As Canadian e-commerce retailer Well.ca settles in under new ownership at McKesson Canada Corp., the brand is exploring growth opportunities that could see it develop a more prominent physical retail presence.
Well.ca, which celebrates its 10th anniversary this year, sells beauty products, baby products and a variety of health and wellness items. In particular, the retailer specializes in green and natural products, which comprise more than half of its annual sales.
“Our mission is to help our customers live healthier and happier lives,” says Erin Young, Chief Marketing and Merchandising Officer at Well.ca. “We’re seeing a lot of growth and excitement among our customers around more natural products and also craft brands, so things that are harder to find, things that people are discovering on social media.”
The brand’s business model revolves around providing “unique products, unique content curation and an exceptional customer experience,” Young adds. Beyond simply selling products, Well.ca has strived to create a community revolving around wellness, featuring articles, videos and advice on topics related to health and wellness, along with opportunities for shoppers to interact with their peers and with experts such as nutritionists, naturopaths and skin care specialists.
“Our view is that people want to make better choices,” Young says, “but often they don’t know where to start or how to do it.”
In December 2017, Well.ca was acquired by health care services and pharmaceutical distribution company McKesson Canada, which operates more than 2,000 retail pharmacies across Canada, including the Rexall Pharmacy Group.
Under the new ownership, Well.ca will continue to operate as an independent brand, however the acquisition could lead to some collaboration with McKesson’s other business units. For example, the Well.ca e-commerce platform could provide a new distribution channel for some of McKesson’s other properties, while McKesson’s physical retail footprint could present an opportunity for Well.ca to expand distribution through that channel.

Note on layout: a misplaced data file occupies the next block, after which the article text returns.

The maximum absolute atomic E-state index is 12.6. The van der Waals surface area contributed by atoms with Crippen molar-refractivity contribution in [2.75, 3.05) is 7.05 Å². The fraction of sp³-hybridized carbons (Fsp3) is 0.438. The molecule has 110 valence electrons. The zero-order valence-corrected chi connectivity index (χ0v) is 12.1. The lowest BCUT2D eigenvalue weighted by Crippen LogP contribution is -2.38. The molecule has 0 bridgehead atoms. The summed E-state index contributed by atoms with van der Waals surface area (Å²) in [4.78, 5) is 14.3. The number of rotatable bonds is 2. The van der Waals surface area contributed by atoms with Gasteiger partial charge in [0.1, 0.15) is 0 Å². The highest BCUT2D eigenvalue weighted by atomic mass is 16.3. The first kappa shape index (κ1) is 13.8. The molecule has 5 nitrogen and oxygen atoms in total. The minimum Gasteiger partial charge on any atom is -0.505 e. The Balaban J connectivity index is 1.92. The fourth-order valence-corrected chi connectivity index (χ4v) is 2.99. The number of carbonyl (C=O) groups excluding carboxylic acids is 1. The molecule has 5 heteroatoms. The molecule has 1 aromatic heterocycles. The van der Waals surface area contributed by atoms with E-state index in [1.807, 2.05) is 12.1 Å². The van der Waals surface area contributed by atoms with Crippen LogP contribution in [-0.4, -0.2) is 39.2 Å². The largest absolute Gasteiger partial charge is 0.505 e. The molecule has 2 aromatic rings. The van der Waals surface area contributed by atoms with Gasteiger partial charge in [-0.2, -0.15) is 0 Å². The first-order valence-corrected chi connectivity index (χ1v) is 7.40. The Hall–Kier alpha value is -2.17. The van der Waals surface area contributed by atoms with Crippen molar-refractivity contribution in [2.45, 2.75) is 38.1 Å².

“McKesson obviously brings a lot to the table – they have a great distribution business and supply chain – things we’ll be able to leverage,” Young says. “There are also great opportunities for us to explore partnerships.”
In addition to its e-commerce site, Well.ca currently operates a baby store in Guelph and a pop-up shop at CF Sherway Gardens, which opened in October 2016 and just closed at the end of January. In the past, the company also operated pop up shops at locations including Shops at Don Mills and Toronto’s Union Station.
“We find with physical retail, it’s a great way to introduce new people to the brand, and it’s also great for existing customers to come in and discover new things,” Young says.
Although Well.ca has more than 40,000 products available through its website, physical stores provide an opportunity for the company to showcase a curated selection of items that customers might prefer to buy in person rather than online.
“There are certain things that people want to touch and feel,” Young says.
The brand is now on the lookout for other potential pop-up store locations, she says, as well as opportunities to sell Well.ca products within other retailers’ stores. The new relationship with Rexall, for instance, could result in distribution of Well.ca products through that retail chain.
“We are exploring partnerships with other retailers, and ways of putting a Well.ca store within a store,” Young says.